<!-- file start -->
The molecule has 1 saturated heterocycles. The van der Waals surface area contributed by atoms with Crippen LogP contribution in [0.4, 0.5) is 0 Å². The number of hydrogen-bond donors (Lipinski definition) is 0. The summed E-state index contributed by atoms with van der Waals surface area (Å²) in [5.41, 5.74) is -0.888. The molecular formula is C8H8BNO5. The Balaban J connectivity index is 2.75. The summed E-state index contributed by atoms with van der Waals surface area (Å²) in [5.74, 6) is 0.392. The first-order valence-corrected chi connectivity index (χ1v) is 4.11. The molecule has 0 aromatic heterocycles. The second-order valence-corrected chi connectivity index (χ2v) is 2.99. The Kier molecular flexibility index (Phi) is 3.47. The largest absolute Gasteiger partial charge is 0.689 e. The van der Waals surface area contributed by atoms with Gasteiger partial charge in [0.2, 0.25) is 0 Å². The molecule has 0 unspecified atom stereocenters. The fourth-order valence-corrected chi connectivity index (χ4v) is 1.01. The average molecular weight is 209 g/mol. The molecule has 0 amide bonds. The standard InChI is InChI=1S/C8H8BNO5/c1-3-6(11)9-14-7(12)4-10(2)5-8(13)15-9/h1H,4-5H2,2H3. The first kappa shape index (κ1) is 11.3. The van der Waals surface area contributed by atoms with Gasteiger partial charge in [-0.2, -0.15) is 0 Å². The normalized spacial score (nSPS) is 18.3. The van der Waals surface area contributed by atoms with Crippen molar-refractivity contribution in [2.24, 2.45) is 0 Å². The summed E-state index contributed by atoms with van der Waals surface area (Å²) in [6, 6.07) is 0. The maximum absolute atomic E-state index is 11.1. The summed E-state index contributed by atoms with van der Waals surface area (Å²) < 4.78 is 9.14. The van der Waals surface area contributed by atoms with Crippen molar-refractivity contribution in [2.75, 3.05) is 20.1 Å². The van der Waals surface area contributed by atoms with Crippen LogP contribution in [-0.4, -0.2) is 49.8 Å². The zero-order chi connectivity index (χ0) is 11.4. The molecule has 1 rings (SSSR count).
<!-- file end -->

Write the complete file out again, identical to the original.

The molecule has 1 saturated heterocycles. The van der Waals surface area contributed by atoms with Crippen LogP contribution in [0.4, 0.5) is 0 Å². The number of hydrogen-bond donors (Lipinski definition) is 0. The summed E-state index contributed by atoms with van der Waals surface area (Å²) in [5.41, 5.74) is -0.888. The molecular formula is C8H8BNO5. The Balaban J connectivity index is 2.75. The summed E-state index contributed by atoms with van der Waals surface area (Å²) in [5.74, 6) is 0.392. The first-order valence-corrected chi connectivity index (χ1v) is 4.11. The molecule has 0 aromatic heterocycles. The second-order valence-corrected chi connectivity index (χ2v) is 2.99. The Kier molecular flexibility index (Phi) is 3.47. The largest absolute Gasteiger partial charge is 0.689 e. The van der Waals surface area contributed by atoms with Gasteiger partial charge in [0.2, 0.25) is 0 Å². The molecule has 0 unspecified atom stereocenters. The fourth-order valence-corrected chi connectivity index (χ4v) is 1.01. The average molecular weight is 209 g/mol. The molecule has 0 amide bonds. The standard InChI is InChI=1S/C8H8BNO5/c1-3-6(11)9-14-7(12)4-10(2)5-8(13)15-9/h1H,4-5H2,2H3. The first kappa shape index (κ1) is 11.3. The van der Waals surface area contributed by atoms with Gasteiger partial charge in [-0.2, -0.15) is 0 Å². The normalized spacial score (nSPS) is 18.3. The van der Waals surface area contributed by atoms with Crippen molar-refractivity contribution in [2.24, 2.45) is 0 Å². The summed E-state index contributed by atoms with van der Waals surface area (Å²) in [6, 6.07) is 0. The maximum absolute atomic E-state index is 11.1. The summed E-state index contributed by atoms with van der Waals surface area (Å²) < 4.78 is 9.14. The van der Waals surface area contributed by atoms with Crippen molar-refractivity contribution in [2.75, 3.05) is 20.1 Å². The van der Waals surface area contributed by atoms with Crippen LogP contribution in [-0.4, -0.2) is 49.8 Å². The zero-order chi connectivity index (χ0) is 11.4. The molecule has 1 rings (SSSR count).